Sometimes the Reaper comes without notice.
My story “Without Notice” just went live on Amazon. I couldn’t be happier about it.
In the small-town LeMelle, Deep South, the day begins as usual for Verna–a chatty, small-time waitress at Chez Antoine. On the outside, she’s as cheerful as one can get, but hidden behind the facade lies a scarred soul, tormented by a terrible secret.
So when the doorbell jangles and a charming stranger crosses the diner’s threshold, Verna excitedly welcomes him, until it becomes clear that he knows more than he should.
Soon she realizes that her ordinary day is about to turn into a nightmare and she will have to gamble with her soul…
This is an excerpt. To read the whole story click here.
It was early in the morning, and the sun had just peeked above the treetops of the live oaks. The air, thick as gumbo, had a tiny, but a nasty tinge of burning sugar cane.
The man fixed his sunglasses and crossed the road toward Chez Antoine. The bistro sat on the corner of Carey and Main. The only two streets in the town of LeMelle stood empty, all one hundred twenty-two citizens of the ghostly place, still asleep.
A bell dinged above his head as he opened the door and entered followed by a draft of salty air and a whiff of the bayou. Crossing the threshold, he stopped, scrutinizing the small space.
An old gent—the only patron inside the venue—was peacefully sleeping in the booth, farthest from the door. His bony hand clenched a creased newspaper as if he was reading it.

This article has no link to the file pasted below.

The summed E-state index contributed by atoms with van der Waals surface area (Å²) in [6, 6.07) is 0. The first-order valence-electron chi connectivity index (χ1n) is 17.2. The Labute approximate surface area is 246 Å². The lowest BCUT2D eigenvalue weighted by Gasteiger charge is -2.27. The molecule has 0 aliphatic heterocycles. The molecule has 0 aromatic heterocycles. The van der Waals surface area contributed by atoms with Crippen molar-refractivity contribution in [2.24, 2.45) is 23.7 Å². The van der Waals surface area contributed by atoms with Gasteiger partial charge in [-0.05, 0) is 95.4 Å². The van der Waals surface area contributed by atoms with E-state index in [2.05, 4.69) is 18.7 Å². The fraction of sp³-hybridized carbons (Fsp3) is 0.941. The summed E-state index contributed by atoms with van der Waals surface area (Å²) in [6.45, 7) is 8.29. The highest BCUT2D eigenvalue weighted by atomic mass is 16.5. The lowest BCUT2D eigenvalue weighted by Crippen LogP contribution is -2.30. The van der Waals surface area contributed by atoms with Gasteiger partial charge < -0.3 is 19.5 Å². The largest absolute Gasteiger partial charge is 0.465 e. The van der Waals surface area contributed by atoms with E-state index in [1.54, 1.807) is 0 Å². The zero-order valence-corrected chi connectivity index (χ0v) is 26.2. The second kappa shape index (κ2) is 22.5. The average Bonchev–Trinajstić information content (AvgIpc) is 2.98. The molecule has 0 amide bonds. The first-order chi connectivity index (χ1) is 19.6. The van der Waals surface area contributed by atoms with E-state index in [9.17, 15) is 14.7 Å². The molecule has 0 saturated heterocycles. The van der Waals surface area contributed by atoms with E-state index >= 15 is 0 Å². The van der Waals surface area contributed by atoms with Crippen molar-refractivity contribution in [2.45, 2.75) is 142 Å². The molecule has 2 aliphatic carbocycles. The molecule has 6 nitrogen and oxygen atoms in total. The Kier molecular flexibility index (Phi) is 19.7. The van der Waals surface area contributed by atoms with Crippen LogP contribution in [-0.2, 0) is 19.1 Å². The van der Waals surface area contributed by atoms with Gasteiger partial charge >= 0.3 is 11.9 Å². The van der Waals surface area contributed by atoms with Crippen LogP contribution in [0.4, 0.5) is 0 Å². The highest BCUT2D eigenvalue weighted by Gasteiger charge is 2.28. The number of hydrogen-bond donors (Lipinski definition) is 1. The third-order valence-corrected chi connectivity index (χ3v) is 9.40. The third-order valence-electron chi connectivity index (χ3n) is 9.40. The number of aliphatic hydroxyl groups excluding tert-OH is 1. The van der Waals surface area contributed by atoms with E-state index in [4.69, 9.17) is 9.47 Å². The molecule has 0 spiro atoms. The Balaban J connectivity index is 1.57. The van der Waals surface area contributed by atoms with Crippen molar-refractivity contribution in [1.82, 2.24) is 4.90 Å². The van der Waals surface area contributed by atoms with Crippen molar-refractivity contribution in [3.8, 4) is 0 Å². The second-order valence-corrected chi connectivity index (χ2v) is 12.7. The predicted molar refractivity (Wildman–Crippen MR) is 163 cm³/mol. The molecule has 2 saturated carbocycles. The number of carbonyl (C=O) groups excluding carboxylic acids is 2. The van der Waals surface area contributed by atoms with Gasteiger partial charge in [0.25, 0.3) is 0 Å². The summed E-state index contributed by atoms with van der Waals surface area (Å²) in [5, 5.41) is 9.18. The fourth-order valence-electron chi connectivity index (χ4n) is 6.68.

The man smiled, worked his way to the opposite side of the restaurant and sat in the booth by the window. He stared across the empty lane toward the graveyard park, he just left, as a movement drew his eyes.
A dog was lying in the shadows under the dense canopy of a thick oak covered in Spanish moss. It rose clumsily as he watched it.
It was an old, shaggy mutt with dropping ears and a dirt-colored fur. No wonder the man hadn’t noticed it while walking past.
“Just a moment. I’ll be there in a jiffy,” a pleasant woman’s voice came from the kitchen.
He didn’t turn but continued to observe the dog as it slowly crossed the street, stopped in front of the door of the restaurant, wagged his tail twice, then turned around and went back to the park, where it laid on the same spot it had left mere moments ago, fading into the shadows.
The air over the asphalt outside was beginning to shimmer. It was going to be a good day. A hot day, just the way he liked it.
Inside was already hot. An old aircon hummed, evidently broken, blowing hot air in the smoky atmosphere of the room. It smelled deliciously of bacon, freshly baked buns and spices.
A vintage lamp radio, perched at the center of the bar, was trying to outvoice the background noise of the kitchen.
“Aren’t you hot?” someone asked, and the man’s head snapped, to see a woman, around thirty-five, that winked at him. “A leather jacket in this weather?”
“I’m used to the heat,” he answered.
“Hi, I’m Verna,” she gave him a wide smile. “I see you’re not local. Where’re you coming from, honey?” she asked and shoved a hand into her white apron’s pocket, pulling out a small notebook with wrinkled sheets. She smoothened them before reaching for the chewed-up pencil tucked behind her ear.
“South,” he said.
She stopped munching on the gum in her mouth and looked him straight in the eye. “Not much of a talker, aren’t ya? That’s okay,” she said, her smile returning. “I bet you’ll start talking after you try Missus Jezabel’s Trick Dog burger. Everyone’s talking after that,” she giggled.
“I’ll take it,” he said. “And an iced tea.